A will is commonly drafted in a lawyer’s office in the presence of witnesses and a notary public. However, this scene is slowly changing with the rising popularity of electronic wills (e-wills). Before you choose to use an e-will, it’s important to learn their advantages and disadvantages.
States that allow e-wills
As of this writing, there are four states that permit e-wills by statute (Nevada, Florida, Indiana and Arizona), and another two (Utah and Colorado) that are considering doing so. In addition, the Uniform Law Commission (ULC) has issued the Uniform Electronic Wills Act (E-Wills Act).
The ULC isn’t a legislative body. It’s a nonprofit organization that “provides states with nonpartisan, well-conceived and well-drafted legislation that brings clarity and stability to critical areas of state statutory law.” A uniform law doesn’t apply in a given state unless the state adopts it, and lawmakers are free to modify the law’s language as they see fit.
Understanding the E-Wills Act
The E-Wills Act is designed to allow participants in the estate planning process (lawyers, clients, witnesses, notaries) to create, transfer, sign, and record wills and other documents in electronic form, while preserving traditional protections against undue influence and fraud.
Although the rules will vary from state to state, the E-Wills Act contemplates that any requirement that witnesses be in the physical presence of the client will be supplemented by an “electronic presence” option. The act defines electronic presence as “the relationship of two or more individuals in different locations communicating in real time to the same extent as if the individuals were physically present in the same location.”
What are the pluses and minuses?
E-wills offer several significant advantages, including:
Convenience. People who are elderly or have health problems that make it difficult to travel can review and execute wills and other estate planning documents from the comfort of their homes, without the need to send paper documents back and forth. Similarly, people who live in rural areas, or otherwise lack easy physical access to lawyers, notaries and witnesses, can execute these documents in a matter of minutes rather than hours or days.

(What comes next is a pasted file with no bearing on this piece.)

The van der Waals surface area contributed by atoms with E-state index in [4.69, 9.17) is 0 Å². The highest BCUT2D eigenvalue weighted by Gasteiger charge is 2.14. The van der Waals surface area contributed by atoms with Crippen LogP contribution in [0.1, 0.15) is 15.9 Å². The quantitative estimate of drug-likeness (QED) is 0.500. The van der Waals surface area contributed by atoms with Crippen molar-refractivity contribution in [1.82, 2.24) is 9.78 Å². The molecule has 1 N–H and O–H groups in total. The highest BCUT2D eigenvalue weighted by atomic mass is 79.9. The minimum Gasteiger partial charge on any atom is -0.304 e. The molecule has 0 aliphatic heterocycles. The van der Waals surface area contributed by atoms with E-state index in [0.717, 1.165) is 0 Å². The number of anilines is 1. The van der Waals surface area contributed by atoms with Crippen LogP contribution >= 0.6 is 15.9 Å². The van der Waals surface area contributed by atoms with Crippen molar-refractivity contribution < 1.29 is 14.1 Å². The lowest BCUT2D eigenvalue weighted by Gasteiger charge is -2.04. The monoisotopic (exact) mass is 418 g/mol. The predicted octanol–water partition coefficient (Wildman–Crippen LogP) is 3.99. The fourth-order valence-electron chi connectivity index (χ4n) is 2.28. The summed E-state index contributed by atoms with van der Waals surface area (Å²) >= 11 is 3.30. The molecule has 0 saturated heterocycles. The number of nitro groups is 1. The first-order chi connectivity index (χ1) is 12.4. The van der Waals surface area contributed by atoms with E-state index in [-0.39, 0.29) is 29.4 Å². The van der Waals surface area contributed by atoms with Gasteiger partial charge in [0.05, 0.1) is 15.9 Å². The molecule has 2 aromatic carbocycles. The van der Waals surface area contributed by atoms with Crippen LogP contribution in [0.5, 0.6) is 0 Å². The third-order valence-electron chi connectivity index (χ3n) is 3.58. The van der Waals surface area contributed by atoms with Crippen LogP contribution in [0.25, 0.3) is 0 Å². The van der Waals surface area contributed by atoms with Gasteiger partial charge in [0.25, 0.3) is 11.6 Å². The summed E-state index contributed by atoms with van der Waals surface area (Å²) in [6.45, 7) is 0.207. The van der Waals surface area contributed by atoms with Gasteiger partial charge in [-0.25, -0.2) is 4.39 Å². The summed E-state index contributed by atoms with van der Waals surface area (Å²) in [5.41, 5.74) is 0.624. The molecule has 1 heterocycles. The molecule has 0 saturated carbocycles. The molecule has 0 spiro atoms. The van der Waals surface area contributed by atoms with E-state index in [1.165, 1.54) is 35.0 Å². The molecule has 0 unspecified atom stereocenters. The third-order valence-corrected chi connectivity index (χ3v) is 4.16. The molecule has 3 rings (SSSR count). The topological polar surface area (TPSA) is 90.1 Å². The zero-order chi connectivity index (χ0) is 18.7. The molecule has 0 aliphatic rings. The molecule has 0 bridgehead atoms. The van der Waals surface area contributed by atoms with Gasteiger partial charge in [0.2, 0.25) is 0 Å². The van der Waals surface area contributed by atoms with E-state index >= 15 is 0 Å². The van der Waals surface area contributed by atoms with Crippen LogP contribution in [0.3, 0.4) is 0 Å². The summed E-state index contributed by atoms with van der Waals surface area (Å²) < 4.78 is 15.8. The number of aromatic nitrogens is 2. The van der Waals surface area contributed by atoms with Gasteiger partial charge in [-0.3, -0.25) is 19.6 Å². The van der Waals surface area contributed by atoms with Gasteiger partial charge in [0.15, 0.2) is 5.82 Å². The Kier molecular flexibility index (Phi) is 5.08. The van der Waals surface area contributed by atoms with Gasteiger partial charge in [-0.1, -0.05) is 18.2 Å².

Encouragement of estate planning. Millennials and other young people are accustomed to the speed and convenience of online transactions, so the availability of e-wills may encourage them to plan their estates earlier than they would otherwise.
Security. E-will laws that incorporate fingerprint scanning (or other identity verification procedures), archived video recordings and other security features provide some protection against fraud and abuse.
Potential disadvantages include:
Uncertainty. Will states without e-will laws recognize e-wills that were executed in other states?
Cybersecurity issues. As with any type of online transaction, hacking and identity theft is a concern, so it’ll be critical for vendors that provide e-will services to incorporate robust security features into their offerings.
Susceptibility to fraud and undue influence. Some have expressed concern that e-wills will be more susceptible to challenges based on fraud or undue influence. But others believe that these concerns generally revolve around the possibility that people will execute e-wills without involving an attorney.
The first disadvantage — uncertainty over whether e-wills will be recognized by other states — is particularly relevant if you execute an e-will in a state that allows it, but later move to another state that does not. Although the E-Wills Act contemplates that the second state would give effect to the e-will under the laws of the first state, some states may not be so inclined.
Seek professional advice
It’s sometimes hard to break tradition and embrace new technology, but using an e-will can offer great convenience. Before taking any action, though, discuss with your attorney whether an e-will makes sense for your situation.